INDIANAPOLIS — In the war over the Affordable Care Act, Indiana Gov. Mike Pence won a policy victory when the Obama administration gave him a temporary pass to continue with the Healthy Indiana Plan, a high-deductible health insurance program that covers only 37,000 low-income Hoosiers.
The reprieve came on the condition that the state continues to consider its coverage options for another 300,000 uninsured Hoosiers — mostly the working poor — who’ve been left out in the cold by Pence’s decision not to expand traditional Medicaid coverage, as 25 other states have opted to do under the ACA.
During a press conference to announce the decision, Pence called it a “victory for Hoosiers” enrolled in the program (which has a waiting list of 55,000) as reporters questioned him about other Hoosiers without health care insurance.
Pence’s response was to say there was a “broad range of services” available to uninsured Hoosiers, from public clinics to hospital charity care.
“Let’s make sure there is a distinction in the language between health insurance and health care,” he said. “Every person in this state has the ability, if they are struggling with illness, to walk into an emergency room and receive care.”
Actually, according to the Indiana Hospital Association, about 2.7 million people walk — or otherwise enter — emergency rooms in Indiana hospitals every year, many because they have no place else to go.
Pence’s call for hospitals to step up ignores the fact they’ve already stepped up. According to the Indiana Hospital Association, Indiana’s hospitals eat about $3 billion a year delivering uncompensated care to people who can’t pay their hospital bills. About $1.7 billion of that was the “charity care” that, by Indiana law, nonprofit hospitals are required to deliver.
The hospitals don’t absorb all those lost dollars. Those of us with insurance do, said Linda White, president of Deaconess Health Systems in Southwest Indiana, where one out of every four emergency room patients can’t afford to pay their medical bills.
“Those costs are shifted to the people who can pay,” White said.
“Access” to health care is in the eye of the beholder. Of Indiana’s 92 counties, 30 no longer offer access to obstetrics care, according to the Indiana Rural Health Association. It’s just too costly: Hospitals that shut down their obstetrics services found that most of their patients either had no insurance or were recipients of Medicaid, which only pays about 30 cents for every dollar’s worth of medical care delivered.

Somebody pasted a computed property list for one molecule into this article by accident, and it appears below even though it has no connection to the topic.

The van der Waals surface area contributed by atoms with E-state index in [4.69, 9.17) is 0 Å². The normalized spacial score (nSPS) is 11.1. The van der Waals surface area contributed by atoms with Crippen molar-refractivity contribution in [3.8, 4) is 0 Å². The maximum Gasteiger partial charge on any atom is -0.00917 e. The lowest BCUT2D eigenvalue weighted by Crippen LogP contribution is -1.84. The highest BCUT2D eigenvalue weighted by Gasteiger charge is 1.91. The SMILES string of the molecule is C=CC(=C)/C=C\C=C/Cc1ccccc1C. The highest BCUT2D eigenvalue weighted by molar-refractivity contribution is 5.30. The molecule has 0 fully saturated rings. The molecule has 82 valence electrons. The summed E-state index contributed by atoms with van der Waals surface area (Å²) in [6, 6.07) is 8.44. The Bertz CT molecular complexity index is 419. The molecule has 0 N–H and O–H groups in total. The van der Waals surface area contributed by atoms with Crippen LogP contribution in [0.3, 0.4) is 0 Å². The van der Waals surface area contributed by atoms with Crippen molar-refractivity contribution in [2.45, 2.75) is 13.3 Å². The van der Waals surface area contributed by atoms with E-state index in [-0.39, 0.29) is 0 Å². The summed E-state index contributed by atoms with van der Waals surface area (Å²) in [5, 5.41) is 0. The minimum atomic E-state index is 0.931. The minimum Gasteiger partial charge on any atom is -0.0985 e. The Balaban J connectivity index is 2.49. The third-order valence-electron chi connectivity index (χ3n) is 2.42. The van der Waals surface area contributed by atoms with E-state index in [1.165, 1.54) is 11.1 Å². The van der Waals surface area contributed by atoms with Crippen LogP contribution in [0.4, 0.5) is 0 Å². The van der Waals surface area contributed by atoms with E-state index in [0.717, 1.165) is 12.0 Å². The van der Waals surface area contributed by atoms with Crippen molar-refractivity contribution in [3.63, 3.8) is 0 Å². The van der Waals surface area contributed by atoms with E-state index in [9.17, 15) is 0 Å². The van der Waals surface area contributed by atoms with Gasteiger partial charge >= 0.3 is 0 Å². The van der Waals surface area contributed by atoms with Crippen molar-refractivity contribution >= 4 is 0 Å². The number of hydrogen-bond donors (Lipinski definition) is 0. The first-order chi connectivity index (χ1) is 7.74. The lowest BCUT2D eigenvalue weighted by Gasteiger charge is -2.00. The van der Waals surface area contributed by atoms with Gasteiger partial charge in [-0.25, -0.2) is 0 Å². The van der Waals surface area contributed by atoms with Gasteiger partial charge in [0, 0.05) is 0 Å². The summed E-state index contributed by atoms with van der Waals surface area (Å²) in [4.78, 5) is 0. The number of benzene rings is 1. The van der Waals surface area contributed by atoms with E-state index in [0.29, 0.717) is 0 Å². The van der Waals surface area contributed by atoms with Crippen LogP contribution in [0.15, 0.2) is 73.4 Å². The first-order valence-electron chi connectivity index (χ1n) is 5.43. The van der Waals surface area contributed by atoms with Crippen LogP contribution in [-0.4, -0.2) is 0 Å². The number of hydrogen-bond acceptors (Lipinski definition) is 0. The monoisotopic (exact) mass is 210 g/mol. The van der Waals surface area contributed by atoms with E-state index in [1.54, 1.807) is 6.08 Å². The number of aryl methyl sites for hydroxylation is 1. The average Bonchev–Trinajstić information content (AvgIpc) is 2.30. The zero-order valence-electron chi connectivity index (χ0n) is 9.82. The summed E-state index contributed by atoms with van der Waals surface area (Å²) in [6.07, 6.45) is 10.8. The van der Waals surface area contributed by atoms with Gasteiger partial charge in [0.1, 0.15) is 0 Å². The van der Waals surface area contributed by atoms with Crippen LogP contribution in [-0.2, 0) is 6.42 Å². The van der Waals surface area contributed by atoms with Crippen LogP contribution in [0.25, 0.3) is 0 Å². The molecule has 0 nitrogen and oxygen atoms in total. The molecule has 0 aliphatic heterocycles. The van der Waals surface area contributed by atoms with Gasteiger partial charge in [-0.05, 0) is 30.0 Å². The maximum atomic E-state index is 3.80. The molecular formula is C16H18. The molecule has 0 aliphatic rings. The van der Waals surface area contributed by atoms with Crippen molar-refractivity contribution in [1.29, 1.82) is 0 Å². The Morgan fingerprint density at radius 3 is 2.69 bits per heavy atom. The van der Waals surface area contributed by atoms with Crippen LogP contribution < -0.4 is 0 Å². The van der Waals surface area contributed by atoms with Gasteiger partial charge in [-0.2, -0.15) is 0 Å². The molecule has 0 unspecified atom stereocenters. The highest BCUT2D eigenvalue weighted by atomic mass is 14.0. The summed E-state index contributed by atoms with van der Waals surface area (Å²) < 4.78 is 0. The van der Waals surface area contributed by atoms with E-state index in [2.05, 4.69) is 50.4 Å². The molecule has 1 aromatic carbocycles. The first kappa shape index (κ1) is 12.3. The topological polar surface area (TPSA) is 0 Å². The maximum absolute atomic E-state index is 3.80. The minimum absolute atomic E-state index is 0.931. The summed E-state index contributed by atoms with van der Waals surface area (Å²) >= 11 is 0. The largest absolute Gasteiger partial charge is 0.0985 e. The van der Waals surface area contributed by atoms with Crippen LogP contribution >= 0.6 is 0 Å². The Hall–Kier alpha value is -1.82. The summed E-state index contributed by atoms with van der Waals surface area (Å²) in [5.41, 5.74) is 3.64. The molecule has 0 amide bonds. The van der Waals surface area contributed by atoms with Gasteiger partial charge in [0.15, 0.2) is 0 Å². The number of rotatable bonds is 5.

“In 30 counties, you can’t birth a baby,” said association President Don Kelso, who illustrates the problem by talking about the 70-mile stretch in West Central Indiana filled with O.B.-less counties. “Between Terre Haute and Avon, there’s no place to birth a baby.”
There are 35 critical-access hospitals located in medically underserved rural areas in Indiana; 11 of them are losing money and the rest are under considerable strain.
Pence is correct: There is a safety net for the ill and uninsured. But it’s a tattered one.
That’s what a 2012 report commissioned by the Indiana State Department of Health found. The report, authored by the Indiana Primary Care Association, looked at Indiana’s health care safety net and concluded this: “Even with these various safety net options, providing health care services to all who need it remains a challenge. Approximately 1.5 million low-income Hoosiers have inadequate access to health care services.”
“We do have access, but the health of Hoosiers is not good,” Kelso said, before listing a litany of ills that include Indiana’s high rate of diabetes, heart disease, obesity and infant mortality (which is related to lack of access to pre- and post-natal care.)
The governor’s own health commissioner, Dr. William VanNess, recently noted that an infant born in Indiana has a higher rate of dying before its first birthday than almost anywhere else in the nation. Indiana now ranks 47th out of the 50 states in infant mortality.
Kelso sees that as a signal of failure by both the health care industry and the state:
“We’re down near the bottom. We’re right down there with Mississippi and Arkansas in the number of babies that are dying. Think about that.”
— Maureen Hayden covers the Statehouse for the CNHI newspapers in Indiana. She can be reached at firstname.lastname@example.org